14. A method of decoding according to claim **13**, comprising the steps of splitting the image into blocks, analysing the blocks for the type of insert, decoding the blocks to produce a measure of coded inserts and their centres and the regularity of their structure, calculating offsets, scaling and rotation from the geometric variations of the centres and structure and correcting the image prior to decoding the embedded codes.

Description

The present invention relates to a method and apparatus for the insertion, and subsequent decoding, of coded information into images.

It is known to insert codes into images for example video transmissions or video clips or stills transmitted across a telecommunication link, for the purpose of identifying the owner of the images. There are a number of known schemes for inserting identification codes into the sync periods, and more recently it has been proposed to insert identification codes into the image itself, but in such a manner that the code cannot be detected by the eye.

WO 95/14289 discloses the embedding of an identification code throughout an image by modulating a digitised version of the image with a small noise signal. The specific system described suffers from the disadvantage of requiring to have to hand the original image for code identification. Further improvements in code robustness for transmission over telecommunications links or broadcasting are also desirable.

WO 95/20291 discloses a method of hiding copyright related messages with a digital. data work, which relies on commonly occurring patterns or sequences of data in the work acting as signposts to target data elements which are modified according to certain rules. The disclosed method suffers from a lack of robustness to signal degradation.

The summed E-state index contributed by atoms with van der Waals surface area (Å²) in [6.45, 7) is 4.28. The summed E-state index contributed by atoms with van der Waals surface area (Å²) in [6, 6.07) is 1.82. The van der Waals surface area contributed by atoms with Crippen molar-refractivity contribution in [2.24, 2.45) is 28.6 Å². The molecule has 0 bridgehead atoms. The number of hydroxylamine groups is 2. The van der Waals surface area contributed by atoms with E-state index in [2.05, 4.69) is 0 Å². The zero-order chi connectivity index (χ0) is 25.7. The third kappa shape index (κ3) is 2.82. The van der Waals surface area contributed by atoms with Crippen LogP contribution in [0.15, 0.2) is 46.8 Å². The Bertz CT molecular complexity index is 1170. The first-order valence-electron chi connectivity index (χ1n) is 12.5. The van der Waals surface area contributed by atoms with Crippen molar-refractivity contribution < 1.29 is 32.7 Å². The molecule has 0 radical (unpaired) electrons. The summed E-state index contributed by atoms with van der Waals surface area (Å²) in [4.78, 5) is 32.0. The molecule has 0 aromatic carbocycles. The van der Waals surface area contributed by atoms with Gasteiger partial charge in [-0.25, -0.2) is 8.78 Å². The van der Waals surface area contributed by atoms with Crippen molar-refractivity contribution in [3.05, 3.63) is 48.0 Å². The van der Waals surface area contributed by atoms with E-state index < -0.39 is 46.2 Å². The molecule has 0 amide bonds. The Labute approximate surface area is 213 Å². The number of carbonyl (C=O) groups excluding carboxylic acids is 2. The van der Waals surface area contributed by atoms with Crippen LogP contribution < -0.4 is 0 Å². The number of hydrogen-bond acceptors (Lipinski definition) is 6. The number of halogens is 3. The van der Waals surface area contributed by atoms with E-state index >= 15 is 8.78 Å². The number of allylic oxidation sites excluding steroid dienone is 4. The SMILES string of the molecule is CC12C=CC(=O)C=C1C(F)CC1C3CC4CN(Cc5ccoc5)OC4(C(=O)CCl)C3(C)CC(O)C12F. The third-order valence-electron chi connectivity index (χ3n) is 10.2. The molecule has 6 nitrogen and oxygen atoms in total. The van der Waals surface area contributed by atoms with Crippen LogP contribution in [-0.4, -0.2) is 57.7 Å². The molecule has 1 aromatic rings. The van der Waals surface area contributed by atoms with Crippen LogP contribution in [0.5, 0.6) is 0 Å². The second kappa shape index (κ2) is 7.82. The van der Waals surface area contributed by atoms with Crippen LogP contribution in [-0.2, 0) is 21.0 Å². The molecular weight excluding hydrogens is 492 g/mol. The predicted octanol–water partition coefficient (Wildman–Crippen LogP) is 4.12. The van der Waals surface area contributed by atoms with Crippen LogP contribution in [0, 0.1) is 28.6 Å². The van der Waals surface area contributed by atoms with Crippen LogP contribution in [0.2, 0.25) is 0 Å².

The above references suffer from a disadvantage that they are concerned wholly or principally with the digital domain, and the disclosed techniques are not suited to the analog domain, in particular where digital to analog conversion and analog to digital conversion may easily lose or degrade individual pixel values.

In our copending application PCT/GB96/00246 (the national phase entry of which is U.S. application Ser. No. 08/875,546, filed Jul. 31, 1997), there is disclosed and claimed a method for inserting coded information into an image, comprising analysing the image, identifying strongly featured regions and inserting coded information into these regions. Because the method relies on an analysis of the entire image and code being inserted in strongly featured regions, rather than in individual pixels, as in the prior art, the code is better able to survive analog to digital conversions and digital to analog conversions, where there will inevitably be pixel misalignments between the original and processed images, and hence the pixel values will be apparently altered.

By “strongly featured regions” is meant regions of primary strength to which the eye responds in viewing an image, for example, textured regions or lines or boundaries between two regions of different luminance. In such regions, it is possible to insert a relatively large amount of information without significantly altering the image in its appearance to the eye. Edge regions between areas of different luminance are preferred since these are very distinctive and will permit code insertion without visibly degrading the image, and the coded information is inserted into such strongly featured regions by altering the structure of the image in such region in a predictable or identifiable manner. The image is altered by applying an insert function to an area including the strongly featured region, which insert function gradually decreases in intensity from the centre of its region of application, so as to blend with the surrounding region.